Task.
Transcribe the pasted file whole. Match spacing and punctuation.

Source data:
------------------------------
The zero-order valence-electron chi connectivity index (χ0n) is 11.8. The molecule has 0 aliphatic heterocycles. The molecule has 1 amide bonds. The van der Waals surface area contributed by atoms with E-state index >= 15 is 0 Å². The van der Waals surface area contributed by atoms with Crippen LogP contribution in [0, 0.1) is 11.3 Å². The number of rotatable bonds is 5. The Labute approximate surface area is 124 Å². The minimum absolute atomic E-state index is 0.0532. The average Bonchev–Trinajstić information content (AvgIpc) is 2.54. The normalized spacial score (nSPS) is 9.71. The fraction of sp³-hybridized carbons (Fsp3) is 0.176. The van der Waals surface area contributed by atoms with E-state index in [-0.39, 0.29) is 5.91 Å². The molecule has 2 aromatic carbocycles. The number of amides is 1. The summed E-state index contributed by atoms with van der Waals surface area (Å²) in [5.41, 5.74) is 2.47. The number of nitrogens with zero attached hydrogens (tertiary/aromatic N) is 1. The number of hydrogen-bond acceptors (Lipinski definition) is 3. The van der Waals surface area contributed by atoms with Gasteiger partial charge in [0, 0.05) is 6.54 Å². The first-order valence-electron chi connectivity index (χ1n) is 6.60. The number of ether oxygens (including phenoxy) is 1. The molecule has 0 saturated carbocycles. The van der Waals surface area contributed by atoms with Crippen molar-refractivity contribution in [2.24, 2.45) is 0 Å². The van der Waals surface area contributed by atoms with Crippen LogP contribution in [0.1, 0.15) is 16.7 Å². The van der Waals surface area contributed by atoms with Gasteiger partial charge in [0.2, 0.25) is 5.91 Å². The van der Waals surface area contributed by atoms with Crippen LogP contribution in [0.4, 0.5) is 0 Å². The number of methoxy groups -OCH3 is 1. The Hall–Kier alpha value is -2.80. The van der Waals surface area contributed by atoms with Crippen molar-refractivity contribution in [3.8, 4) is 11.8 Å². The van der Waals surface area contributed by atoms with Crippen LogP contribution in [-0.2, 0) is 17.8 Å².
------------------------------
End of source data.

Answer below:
The zero-order valence-electron chi connectivity index (χ0n) is 11.8. The molecule has 0 aliphatic heterocycles. The molecule has 1 amide bonds. The van der Waals surface area contributed by atoms with E-state index >= 15 is 0 Å². The van der Waals surface area contributed by atoms with Crippen LogP contribution in [0, 0.1) is 11.3 Å². The number of rotatable bonds is 5. The Labute approximate surface area is 124 Å². The minimum absolute atomic E-state index is 0.0532. The average Bonchev–Trinajstić information content (AvgIpc) is 2.54. The normalized spacial score (nSPS) is 9.71. The fraction of sp³-hybridized carbons (Fsp3) is 0.176. The van der Waals surface area contributed by atoms with E-state index in [-0.39, 0.29) is 5.91 Å². The molecule has 2 aromatic carbocycles. The number of amides is 1. The summed E-state index contributed by atoms with van der Waals surface area (Å²) in [5.41, 5.74) is 2.47. The number of nitrogens with zero attached hydrogens (tertiary/aromatic N) is 1. The number of hydrogen-bond acceptors (Lipinski definition) is 3. The van der Waals surface area contributed by atoms with Gasteiger partial charge in [0, 0.05) is 6.54 Å². The first-order valence-electron chi connectivity index (χ1n) is 6.60. The number of ether oxygens (including phenoxy) is 1. The molecule has 0 saturated carbocycles. The van der Waals surface area contributed by atoms with Crippen molar-refractivity contribution in [2.24, 2.45) is 0 Å². The van der Waals surface area contributed by atoms with Crippen LogP contribution in [0.1, 0.15) is 16.7 Å². The van der Waals surface area contributed by atoms with Gasteiger partial charge in [0.2, 0.25) is 5.91 Å². The van der Waals surface area contributed by atoms with Crippen LogP contribution in [0.4, 0.5) is 0 Å². The number of methoxy groups -OCH3 is 1. The Hall–Kier alpha value is -2.80. The van der Waals surface area contributed by atoms with Crippen molar-refractivity contribution in [3.8, 4) is 11.8 Å². The van der Waals surface area contributed by atoms with Crippen LogP contribution in [-0.2, 0) is 17.8 Å².